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Publisher Description

Winner of the Hugo, Nebula, and Philip K. Dick Awards, Neuromancer is a science fiction masterpiece—a classic that ranks as one of the twentieth century’s most potent visions of the future.

Case was the sharpest data-thief in the matrix—until he crossed the wrong people and they crippled his nervous system, banishing him from cyberspace. Now a mysterious new employer has recruited him for a last-chance run at an unthinkably powerful artificial intelligence. With a dead man riding shotgun and Molly, a mirror-eyed street-samurai, to watch his back, Case is ready for the adventure that upped the ante on an entire genre of fiction.

Neuromancer was the first fully-realized glimpse of humankind’s digital future—a shocking vision that has challenged our assumptions about technology and ourselves, reinvented the way we speak and think, and forever altered the landscape of our imaginations.

Sci-Fi & Fantasy
July 1
Penguin Publishing Group

Customer Reviews

W2S ,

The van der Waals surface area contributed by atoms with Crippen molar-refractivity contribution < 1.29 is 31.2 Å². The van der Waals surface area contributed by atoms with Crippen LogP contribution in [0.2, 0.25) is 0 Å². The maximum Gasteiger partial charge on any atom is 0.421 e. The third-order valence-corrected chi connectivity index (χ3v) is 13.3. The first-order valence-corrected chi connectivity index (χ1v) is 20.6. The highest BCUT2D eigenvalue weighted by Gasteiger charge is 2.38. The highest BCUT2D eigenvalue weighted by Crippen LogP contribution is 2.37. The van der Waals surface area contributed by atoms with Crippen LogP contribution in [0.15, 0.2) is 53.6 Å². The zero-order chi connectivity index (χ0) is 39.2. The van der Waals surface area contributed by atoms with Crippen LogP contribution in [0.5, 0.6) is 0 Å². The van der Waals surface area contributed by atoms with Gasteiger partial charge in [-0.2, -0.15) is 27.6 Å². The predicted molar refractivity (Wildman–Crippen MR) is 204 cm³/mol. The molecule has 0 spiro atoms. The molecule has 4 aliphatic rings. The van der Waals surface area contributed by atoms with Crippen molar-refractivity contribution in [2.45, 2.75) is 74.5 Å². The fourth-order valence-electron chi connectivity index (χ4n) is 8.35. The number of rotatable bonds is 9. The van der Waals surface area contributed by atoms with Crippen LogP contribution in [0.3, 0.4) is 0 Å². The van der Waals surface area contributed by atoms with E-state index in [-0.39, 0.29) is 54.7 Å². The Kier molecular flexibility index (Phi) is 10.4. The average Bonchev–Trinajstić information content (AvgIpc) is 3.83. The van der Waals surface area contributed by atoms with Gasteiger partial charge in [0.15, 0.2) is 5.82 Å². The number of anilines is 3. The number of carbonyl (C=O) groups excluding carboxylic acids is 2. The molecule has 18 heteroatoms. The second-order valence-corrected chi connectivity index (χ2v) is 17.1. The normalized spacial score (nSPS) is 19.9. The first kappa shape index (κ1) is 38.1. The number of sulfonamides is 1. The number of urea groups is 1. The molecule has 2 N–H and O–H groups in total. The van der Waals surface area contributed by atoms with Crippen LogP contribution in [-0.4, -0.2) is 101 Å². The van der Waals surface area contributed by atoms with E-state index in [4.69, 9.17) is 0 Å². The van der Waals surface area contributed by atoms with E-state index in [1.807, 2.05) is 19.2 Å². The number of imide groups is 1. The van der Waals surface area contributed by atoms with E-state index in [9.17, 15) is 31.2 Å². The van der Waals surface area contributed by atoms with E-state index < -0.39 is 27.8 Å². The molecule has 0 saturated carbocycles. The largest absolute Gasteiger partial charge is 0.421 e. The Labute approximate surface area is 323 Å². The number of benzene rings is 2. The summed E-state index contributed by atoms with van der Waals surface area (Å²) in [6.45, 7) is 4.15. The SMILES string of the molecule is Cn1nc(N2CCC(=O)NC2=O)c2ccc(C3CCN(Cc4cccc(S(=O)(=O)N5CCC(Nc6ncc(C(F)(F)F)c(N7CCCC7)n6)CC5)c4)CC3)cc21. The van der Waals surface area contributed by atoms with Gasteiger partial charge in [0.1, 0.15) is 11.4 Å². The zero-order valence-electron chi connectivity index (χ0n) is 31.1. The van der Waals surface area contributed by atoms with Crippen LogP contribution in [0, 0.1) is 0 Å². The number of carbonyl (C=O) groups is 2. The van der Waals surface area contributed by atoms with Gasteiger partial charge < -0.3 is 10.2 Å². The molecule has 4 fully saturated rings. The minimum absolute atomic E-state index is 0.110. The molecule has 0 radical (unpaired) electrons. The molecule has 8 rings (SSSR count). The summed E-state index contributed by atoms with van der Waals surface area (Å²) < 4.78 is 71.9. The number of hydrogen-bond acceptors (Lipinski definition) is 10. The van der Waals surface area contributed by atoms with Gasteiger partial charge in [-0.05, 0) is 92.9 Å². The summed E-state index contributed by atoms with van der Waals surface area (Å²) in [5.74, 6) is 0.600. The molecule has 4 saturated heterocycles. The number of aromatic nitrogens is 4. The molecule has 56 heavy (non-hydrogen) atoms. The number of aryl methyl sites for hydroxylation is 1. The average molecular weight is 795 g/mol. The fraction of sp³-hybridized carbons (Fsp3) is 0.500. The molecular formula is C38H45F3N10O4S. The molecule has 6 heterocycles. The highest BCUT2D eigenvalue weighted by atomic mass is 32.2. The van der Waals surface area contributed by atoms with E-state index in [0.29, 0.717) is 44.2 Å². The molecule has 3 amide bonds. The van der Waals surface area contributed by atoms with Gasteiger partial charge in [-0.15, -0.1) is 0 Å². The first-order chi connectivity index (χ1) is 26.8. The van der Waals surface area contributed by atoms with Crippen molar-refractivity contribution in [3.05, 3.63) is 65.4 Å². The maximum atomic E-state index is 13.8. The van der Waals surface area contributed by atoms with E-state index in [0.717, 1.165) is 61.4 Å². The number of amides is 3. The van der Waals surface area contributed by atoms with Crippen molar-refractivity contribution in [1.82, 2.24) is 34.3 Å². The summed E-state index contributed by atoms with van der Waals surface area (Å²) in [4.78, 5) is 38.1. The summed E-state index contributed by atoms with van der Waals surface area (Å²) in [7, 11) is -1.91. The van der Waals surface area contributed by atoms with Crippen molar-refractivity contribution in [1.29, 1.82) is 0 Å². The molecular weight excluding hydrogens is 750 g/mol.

Books don't get better than this!

If you live in the modern world... If you use a computer... If you have ever been "on" the Internet... If you like a good story... If you like strong, vivid prose... Then you must read this book.

FractalJack ,

The future was then, but it shows up now and also later

According to lore, Gibson got the idea of this epic book from watching Escape from New york. The line that planted the seed was: "You flew the gulffire over leningrad," From that we got cyberspace and a sort of reverse engineered computer reality. While it did not create cyberpunk, it gave it the shove to the front that made if break into reality. Read it, love it, live it. I just wish Willam would get back on the ball and write some more like it, unlike his last two.

MIkeH in Austin ,

A Few Diamonds in this Dustbin

There are a few ideas here that are pretty impressively prescient, given when the book was written. And there are some strong characters and vivid action scenes. But the plot is really a wreck. Quite difficult to follow in terms of what’s going on. Lots of first person narration from very drug-addled or tech-distorted perspectives. The number of people who give this 5 stars leaves me baffled. It’s a badly written book with a few strong points.

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